So set out with a good roadmap and then move on to the next step. Talk to those you can while you can. For they are your window to the past.
Monday, March 1, 2010
However, this moment did impact those around me. My dad took up the cause as well as one of my older cousins. They dug into the history of where we came from with gusto and a few months later put down their shovels with just as much energy. It was tedious work and with jobs and kids and life continuing to move researching our families roots became a weekend project that always got pushed to the side. They continued sporatically but not with any kind of purpose or map. When they thought to ask questions they did and when they passed a website that promised information they looked but nothing was really getting documented. Then one day not many years ago they decided to pull out their weekend project and make it a priority. They went to meetings and listened to ideas and even took a trip or two but still it was so going and I would listen with half an ear and contribute when I saw a chance.
Then I lost a family member. I wasn't as close to them as I should have been but it woke me up to what I was missing. As I stood there with my two female cousins and my one aunt we realized that between the four of us we were the only females left from my mother's side of the family. My mom, grandmother, and great grandmother had all passed on and we were it. Though our ages ranged from mid fifties to late twenties this was the end of a line. Sure I have male cousins to carry on the family line but as for women, the barrers and remembers of history, we were all that stood and we knew next to nothing.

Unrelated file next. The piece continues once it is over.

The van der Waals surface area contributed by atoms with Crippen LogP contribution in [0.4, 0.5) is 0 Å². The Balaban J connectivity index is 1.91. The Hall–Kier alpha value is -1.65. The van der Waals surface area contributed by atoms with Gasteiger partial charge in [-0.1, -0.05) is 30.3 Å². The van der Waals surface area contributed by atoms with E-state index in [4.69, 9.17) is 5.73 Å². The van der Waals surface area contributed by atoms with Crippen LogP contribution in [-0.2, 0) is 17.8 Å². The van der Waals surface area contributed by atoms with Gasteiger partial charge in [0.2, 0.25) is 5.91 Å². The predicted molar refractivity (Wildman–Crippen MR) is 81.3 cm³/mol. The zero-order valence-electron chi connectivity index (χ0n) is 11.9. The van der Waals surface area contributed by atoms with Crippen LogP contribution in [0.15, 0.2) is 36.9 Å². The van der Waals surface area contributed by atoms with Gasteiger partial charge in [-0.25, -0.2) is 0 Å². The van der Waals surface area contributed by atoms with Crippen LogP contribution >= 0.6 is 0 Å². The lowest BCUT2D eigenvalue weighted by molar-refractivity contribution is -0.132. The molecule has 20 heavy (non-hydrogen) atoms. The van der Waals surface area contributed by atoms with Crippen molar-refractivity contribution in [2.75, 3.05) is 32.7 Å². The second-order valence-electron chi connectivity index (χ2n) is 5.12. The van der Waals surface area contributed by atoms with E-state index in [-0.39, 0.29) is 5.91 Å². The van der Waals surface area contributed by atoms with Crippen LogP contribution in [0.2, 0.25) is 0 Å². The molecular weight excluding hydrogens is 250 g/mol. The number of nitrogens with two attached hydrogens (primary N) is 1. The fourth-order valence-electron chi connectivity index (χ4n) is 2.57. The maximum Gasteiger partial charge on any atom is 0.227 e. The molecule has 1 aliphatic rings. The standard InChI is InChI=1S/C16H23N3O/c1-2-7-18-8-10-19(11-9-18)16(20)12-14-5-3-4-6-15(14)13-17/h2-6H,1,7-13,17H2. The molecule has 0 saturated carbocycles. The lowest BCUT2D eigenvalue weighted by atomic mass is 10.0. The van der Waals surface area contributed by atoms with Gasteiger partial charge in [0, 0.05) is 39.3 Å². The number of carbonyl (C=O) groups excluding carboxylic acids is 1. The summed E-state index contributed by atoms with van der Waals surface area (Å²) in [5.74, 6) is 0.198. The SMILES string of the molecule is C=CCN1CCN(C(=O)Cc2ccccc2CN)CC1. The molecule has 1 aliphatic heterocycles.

I was sad that I when I had recieved my project in college I hadn't taken it as seriously as I should. Then I had other relatives that might have known more or at the very least had additional names to fuel my search but I had waited and I was fortunate that it wasn't to late. I started looking at my father's papers and realized that although he had looked into my mother's side most of his journey was on his side of the tree. This left branches full of information and no one pulling the fruit. I took it upon myself to begin again. I found my old tree that had as much information as I had tried to gather, barely three generations, and set out to begin again.
It had been almost a year and I can't say that I have gone all that much further than when I started and I began to think that maybe that had to do with not having a map; an idea if you will. So I decided that since everyone has a blog out in cyberland about every topic know to man I would start one too. This way I can keep myself on track and be able to look back at the progress I've made. I am also hoping that maybe through what I discover about researching genealogy I might just be able to help someone else.
We have to look back to understand and to know but mostly we have to look back to grow. That's my believe and my roadmap. I hope you will join me for the journey.